By Staff Reports
(Victor Valley)– Veterans and their guests gathered to bond with other warriors and play winter sports during a day ski trip on Beaver Mountain with Wounded Warrior Project®(WWP). Veterans with injuries could opt for adaptive winter equipment to help them enjoy the slopes better.
“I thought this would be a great opportunity to get out and do something with other veterans,” said Air Force veteran Chris Lines. “I met some great warriors while snowboarding and enjoying the great outdoors.”
Activities like skiing and socializing with other veterans can help injured warriors cope with stress and emotional concerns. In a WWP survey (https://www.woundedwarriorproject.org/survey) of the injured warriors it serves, more than half of survey respondents (51.6 percent) expressed they talk with fellow veterans to address their mental health issues, and 30.3 percent indicated physical activity helps.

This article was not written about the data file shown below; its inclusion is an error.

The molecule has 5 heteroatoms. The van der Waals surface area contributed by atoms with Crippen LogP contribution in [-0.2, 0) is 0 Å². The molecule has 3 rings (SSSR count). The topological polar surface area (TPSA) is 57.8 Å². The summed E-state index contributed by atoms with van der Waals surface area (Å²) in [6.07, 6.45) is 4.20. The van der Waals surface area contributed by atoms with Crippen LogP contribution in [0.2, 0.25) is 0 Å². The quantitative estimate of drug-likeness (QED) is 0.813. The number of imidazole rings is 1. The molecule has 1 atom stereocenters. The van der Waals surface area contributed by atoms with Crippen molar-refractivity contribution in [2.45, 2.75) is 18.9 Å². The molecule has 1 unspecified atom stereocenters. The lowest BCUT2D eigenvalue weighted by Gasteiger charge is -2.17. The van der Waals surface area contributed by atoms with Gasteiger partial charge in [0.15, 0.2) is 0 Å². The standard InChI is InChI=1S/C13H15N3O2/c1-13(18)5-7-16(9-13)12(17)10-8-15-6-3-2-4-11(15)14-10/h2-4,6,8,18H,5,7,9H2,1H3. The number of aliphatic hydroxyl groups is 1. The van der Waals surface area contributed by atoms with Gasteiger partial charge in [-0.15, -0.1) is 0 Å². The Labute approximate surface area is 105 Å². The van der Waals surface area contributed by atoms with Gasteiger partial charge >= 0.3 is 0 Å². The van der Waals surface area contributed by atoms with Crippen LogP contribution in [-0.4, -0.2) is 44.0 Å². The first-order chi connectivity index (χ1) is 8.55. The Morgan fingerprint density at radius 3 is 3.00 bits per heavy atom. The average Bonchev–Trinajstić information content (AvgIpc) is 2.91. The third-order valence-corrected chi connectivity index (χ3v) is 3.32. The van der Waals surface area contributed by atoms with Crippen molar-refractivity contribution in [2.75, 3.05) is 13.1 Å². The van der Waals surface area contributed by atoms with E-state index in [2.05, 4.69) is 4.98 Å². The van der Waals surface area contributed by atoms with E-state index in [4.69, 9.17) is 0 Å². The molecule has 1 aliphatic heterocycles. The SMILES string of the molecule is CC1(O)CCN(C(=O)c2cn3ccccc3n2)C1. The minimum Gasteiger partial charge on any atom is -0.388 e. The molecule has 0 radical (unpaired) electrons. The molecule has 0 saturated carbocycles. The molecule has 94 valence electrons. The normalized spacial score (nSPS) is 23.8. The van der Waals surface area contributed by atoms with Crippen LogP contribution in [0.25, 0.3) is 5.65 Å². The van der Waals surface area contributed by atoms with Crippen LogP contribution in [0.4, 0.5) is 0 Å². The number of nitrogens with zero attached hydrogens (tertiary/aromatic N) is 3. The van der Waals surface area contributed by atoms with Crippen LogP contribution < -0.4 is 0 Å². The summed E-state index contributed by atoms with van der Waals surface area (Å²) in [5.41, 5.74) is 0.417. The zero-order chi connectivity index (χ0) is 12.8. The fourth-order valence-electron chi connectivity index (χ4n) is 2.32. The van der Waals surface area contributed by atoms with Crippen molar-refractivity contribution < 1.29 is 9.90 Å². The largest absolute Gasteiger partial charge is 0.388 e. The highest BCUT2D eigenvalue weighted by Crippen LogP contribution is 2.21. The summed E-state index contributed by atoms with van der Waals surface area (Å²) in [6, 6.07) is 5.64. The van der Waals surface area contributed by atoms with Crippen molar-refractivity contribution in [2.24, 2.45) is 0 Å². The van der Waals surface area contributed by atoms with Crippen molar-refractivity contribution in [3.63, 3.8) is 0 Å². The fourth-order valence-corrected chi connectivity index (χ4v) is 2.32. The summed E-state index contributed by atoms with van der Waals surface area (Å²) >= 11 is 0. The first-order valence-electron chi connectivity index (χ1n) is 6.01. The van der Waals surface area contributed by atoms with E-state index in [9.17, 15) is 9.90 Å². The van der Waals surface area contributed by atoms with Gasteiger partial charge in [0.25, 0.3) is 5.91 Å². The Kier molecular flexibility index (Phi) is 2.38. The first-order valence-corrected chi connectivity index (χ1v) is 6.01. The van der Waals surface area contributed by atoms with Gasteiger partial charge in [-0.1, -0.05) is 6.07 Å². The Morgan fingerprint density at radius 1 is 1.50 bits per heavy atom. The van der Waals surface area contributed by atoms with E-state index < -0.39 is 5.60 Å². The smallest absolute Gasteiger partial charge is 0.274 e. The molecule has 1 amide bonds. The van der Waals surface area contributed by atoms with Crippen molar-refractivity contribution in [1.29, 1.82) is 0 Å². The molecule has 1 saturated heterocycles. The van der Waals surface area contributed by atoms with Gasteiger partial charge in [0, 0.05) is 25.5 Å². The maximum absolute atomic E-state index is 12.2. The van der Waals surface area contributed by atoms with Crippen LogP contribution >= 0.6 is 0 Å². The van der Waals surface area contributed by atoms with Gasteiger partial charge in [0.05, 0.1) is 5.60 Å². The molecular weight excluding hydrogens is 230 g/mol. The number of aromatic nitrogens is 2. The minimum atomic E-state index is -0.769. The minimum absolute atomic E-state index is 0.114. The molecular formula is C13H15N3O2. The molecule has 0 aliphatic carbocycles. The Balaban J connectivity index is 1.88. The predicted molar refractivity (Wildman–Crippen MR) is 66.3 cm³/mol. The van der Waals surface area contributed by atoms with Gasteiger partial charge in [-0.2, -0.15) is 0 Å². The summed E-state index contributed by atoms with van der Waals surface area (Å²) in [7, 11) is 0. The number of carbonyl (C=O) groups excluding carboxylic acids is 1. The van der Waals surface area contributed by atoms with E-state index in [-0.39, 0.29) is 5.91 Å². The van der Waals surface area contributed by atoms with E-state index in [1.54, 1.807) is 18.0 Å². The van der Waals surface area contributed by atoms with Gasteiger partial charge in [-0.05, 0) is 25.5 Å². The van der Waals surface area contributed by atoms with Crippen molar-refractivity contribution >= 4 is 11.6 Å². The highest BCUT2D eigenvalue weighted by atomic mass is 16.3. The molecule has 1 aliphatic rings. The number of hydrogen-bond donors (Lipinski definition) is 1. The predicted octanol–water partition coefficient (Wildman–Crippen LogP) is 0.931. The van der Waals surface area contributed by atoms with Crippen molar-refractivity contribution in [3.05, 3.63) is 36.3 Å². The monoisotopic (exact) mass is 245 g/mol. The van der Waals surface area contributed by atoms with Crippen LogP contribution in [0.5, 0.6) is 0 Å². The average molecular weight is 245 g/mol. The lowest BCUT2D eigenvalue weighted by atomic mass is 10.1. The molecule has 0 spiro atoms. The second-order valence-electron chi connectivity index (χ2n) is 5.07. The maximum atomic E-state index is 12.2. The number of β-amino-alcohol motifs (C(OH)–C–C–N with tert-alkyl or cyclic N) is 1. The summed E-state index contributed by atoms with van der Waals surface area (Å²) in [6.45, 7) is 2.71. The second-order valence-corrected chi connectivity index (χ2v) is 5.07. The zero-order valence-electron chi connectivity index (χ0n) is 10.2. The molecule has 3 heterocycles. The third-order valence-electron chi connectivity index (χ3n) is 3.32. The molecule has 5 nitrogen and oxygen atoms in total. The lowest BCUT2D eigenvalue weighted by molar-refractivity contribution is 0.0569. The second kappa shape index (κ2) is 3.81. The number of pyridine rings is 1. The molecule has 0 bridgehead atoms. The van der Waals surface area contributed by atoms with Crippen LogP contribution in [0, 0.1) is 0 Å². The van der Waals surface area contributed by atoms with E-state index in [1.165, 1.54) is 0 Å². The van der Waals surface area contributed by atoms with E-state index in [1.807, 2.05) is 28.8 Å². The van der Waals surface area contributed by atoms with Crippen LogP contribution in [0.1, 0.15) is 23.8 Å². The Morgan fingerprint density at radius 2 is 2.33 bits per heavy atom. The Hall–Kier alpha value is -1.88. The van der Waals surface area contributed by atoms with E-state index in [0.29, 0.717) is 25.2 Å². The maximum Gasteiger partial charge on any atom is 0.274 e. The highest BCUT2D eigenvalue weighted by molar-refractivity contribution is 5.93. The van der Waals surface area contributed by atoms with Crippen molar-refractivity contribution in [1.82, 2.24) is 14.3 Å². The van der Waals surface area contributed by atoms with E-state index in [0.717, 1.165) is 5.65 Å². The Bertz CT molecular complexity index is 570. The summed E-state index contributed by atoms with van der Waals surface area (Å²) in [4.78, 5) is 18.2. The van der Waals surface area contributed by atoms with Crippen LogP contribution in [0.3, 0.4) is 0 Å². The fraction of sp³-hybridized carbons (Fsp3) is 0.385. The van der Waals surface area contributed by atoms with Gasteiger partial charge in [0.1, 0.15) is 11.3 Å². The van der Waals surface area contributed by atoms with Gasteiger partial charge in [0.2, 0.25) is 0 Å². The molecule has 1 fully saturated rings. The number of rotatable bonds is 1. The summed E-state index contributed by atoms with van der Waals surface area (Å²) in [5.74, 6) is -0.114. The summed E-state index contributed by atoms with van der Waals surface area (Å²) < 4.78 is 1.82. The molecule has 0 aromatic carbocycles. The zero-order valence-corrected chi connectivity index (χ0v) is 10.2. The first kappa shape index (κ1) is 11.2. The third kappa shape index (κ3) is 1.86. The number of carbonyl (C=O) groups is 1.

“Wounded Warrior Project provided me with much-needed information about benefits and opportunities available to me in my area,” Chris said. “I also talked to many of the other warriors on the mountain, and I benefitted from hearing their stories and experiences, especially from those who live in the area.”
WWP program gatherings offer settings that provide opportunities for injured veterans to form bonds with one another and their communities. WWP also serves warriors by focusing on mental and physical health and wellness, financial wellness, independence, government relations, and community relations and partnerships.
“Wounded Warrior Project gives me a community of supporters to depend on regardless of where I go,” Chris said. “I currently live in Utahand would like to see some of my new friends at activities in the state, even if they are simply just loosely organized hikes. Their camaraderie and the activities mean a lot to me.”
To learn and see more about how WWP’s programs and services connect, serve, and empower wounded warriors, visit http://newsroom.woundedwarriorproject.org, and click on multimedia.